THE sweet and the strong — the hippy and the revolutionary— broke bread together this Easter at Taize, where I spent several days among approximately 6,000 young people from all over the world.
They had come spontaneously on pilgrimage to this little Burgundian hamlet, home of an ecumenical community of monks. I wondered if ever the twain could really meet and if in fact it was not "from the sweet that comes forth the strong."
For at Taize I found two main tendencies, sometimes reconciled but too often apart. One was the yearning for the transcendent, the enthusiasm for prayer both liturgical and contemplative.
Three times a day almost everyone participated in the liturgical prayer of the monks and in between times, in the fields, in the church. in the tents. one saw young bodies sitting, kneeling, stretched out in attitudes of profound meditation.
Talking to them one found a tremendous desire to know the person of Christ, or to learn the art of contemplation, to be able to sit still and give oneself up to the "greater than L" On the other hand, there was an understandably aggressive preoccupation with how to change the world into a place of justice, fraternity, freedom.
Often, particularly among the young people coming from the old Catholic countries of Spain, Italy and Latin America, this revolutionary ardour was accompanied by a suspicion of prayer, an angry impatience to contemplate, not Christ, but the social economic and political condition of their countries.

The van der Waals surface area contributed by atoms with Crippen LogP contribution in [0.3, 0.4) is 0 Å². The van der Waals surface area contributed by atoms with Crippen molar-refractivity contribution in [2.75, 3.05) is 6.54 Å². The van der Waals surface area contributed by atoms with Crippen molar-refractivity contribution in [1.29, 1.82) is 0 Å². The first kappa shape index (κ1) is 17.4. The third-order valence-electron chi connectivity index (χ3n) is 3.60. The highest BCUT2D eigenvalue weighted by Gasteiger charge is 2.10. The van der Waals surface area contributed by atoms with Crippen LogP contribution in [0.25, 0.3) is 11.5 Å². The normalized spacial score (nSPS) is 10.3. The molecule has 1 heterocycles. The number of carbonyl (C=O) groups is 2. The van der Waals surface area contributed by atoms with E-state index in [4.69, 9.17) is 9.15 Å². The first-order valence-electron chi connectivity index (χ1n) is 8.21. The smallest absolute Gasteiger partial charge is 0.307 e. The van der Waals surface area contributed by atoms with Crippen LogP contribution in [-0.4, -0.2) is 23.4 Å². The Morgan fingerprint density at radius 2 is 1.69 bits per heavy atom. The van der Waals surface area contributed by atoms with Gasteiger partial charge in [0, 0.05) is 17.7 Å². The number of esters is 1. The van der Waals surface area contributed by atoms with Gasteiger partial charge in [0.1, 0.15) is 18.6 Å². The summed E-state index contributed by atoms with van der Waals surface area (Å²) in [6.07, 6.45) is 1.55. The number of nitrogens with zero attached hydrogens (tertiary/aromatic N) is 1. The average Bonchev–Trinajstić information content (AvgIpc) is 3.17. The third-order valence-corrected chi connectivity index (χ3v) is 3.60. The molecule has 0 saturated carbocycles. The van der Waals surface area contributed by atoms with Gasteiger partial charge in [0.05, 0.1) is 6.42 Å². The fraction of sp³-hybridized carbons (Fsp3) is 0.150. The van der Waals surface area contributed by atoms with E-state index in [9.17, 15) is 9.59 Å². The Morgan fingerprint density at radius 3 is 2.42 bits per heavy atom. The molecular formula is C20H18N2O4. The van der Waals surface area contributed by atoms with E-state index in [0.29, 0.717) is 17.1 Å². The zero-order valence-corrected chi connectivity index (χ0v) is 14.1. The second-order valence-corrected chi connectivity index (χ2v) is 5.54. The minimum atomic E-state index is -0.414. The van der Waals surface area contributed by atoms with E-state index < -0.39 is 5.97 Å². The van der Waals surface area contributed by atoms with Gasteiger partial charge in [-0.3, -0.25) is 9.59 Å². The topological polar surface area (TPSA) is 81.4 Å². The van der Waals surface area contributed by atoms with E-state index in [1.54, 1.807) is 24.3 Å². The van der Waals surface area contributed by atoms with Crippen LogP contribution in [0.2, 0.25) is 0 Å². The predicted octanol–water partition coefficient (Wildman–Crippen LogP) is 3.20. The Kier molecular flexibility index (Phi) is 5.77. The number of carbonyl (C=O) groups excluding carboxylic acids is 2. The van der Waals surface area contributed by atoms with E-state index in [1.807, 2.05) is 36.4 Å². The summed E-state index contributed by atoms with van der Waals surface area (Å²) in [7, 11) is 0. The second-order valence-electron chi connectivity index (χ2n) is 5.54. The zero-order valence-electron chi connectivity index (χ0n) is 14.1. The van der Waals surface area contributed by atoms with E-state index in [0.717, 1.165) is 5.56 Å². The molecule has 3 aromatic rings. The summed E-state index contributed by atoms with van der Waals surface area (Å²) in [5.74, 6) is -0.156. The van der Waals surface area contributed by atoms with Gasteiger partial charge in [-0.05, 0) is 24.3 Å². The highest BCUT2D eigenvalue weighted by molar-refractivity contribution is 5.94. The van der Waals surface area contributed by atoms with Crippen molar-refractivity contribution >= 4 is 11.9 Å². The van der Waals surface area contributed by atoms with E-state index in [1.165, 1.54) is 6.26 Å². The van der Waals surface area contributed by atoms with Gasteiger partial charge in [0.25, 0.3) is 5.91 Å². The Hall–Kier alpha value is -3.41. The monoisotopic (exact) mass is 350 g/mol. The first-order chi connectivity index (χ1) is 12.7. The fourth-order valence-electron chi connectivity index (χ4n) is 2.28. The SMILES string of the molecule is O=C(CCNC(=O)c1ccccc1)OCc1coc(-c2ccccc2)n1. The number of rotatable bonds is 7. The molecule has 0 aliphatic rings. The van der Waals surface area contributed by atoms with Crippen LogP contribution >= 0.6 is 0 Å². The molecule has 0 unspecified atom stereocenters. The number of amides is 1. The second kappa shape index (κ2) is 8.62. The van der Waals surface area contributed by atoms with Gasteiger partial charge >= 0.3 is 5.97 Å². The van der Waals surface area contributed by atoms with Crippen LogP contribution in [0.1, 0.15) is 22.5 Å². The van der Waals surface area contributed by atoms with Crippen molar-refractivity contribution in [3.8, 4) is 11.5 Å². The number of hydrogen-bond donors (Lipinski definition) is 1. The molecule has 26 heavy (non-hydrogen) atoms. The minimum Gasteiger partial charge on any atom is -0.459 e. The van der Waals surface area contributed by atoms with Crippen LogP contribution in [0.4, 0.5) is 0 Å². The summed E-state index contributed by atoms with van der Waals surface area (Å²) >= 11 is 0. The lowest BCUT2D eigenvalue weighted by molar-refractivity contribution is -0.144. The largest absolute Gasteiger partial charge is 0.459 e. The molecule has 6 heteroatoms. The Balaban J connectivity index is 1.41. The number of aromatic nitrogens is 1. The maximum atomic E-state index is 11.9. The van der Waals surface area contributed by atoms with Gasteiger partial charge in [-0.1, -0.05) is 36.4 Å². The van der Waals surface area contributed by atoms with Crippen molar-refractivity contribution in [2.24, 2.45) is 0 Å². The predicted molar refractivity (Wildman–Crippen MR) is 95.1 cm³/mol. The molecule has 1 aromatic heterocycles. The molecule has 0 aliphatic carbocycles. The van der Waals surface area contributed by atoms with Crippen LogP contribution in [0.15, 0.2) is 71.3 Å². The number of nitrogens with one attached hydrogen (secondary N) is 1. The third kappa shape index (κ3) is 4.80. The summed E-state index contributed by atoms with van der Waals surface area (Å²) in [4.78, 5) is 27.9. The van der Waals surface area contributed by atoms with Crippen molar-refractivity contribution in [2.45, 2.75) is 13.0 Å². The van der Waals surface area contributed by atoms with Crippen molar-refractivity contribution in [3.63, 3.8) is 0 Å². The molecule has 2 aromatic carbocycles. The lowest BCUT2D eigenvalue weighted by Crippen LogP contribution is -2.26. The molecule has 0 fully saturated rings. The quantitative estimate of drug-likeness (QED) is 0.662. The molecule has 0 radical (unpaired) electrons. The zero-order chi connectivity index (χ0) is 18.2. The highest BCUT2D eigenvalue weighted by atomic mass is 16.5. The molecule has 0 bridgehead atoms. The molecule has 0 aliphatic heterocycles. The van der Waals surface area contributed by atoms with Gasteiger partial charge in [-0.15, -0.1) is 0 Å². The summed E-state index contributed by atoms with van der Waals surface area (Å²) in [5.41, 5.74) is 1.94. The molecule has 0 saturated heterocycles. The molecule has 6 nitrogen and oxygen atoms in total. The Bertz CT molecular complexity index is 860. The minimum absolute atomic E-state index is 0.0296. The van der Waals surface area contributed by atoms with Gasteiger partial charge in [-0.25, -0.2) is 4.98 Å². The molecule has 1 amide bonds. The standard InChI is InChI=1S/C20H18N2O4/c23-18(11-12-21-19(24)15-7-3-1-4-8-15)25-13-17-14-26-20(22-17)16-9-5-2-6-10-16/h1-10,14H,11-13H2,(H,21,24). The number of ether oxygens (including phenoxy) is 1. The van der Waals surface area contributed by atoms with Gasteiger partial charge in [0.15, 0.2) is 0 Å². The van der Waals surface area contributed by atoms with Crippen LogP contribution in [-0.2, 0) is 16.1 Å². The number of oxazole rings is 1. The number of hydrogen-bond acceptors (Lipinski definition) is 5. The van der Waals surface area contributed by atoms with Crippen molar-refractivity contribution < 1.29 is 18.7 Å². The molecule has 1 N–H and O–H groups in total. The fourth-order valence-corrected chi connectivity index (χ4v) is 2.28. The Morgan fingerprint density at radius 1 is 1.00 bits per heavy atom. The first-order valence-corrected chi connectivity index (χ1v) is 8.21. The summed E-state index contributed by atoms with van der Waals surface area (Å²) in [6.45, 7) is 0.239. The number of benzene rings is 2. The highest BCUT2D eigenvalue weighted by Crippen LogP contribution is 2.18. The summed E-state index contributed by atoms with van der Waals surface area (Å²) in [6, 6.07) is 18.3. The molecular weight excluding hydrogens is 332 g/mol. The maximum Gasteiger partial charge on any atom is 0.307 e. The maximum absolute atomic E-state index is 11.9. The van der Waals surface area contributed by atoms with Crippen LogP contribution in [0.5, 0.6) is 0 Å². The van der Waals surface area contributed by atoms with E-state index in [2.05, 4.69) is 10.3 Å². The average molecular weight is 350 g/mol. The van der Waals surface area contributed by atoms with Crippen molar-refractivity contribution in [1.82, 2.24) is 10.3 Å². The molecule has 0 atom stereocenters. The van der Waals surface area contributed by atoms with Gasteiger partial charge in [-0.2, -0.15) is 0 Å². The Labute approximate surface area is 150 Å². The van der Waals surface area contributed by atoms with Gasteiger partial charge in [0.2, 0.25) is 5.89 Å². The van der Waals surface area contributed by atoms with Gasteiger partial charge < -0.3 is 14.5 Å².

It seemed as if these two currents were flowing in opposite directions, drawing one either to a Christ who is a person at whose feet we might sit in quiet joy to look, to listen, to be, or to a Christ who is a slogan, a banner, a symbol of the effort we must immediately and concretely undertake to analyse society, to protest against its inhumanity, to realise its renewal.
This tension probably pulls at the heart of most thinking Christians. But is Christ really either a person, or a symbol, either a tranquilliser or a stimulant?
There is an Arab proverb which says : "Come to me with your heart and I will give you my eyes." What does that mean if not to go to another with that openness and receptivity with which we risk being changed by another, being illuminated by the other's understanding?
Does this not give us a clue to resolving the seeming opposition between prayer and action, contemplation and revolution? For if we really come to Christ with open hearts, not projecting on to him our own vision and desires, we shall receive his eyes, his love, his life. A life that was lived for others in cornpassion, risk, hunger and thirst after justice.
It is not the Christ of the Gospels who will lull us to sleep while injustice oppresses the weak and defenceless. Rather, Christ necessarily must transfigure our inmost hearts and, in the words of Prior Schutz of Taize, "give us enough imagination and courage to open up a path of reconciliation, prepare us to give our life so that man may no longer be victim of man."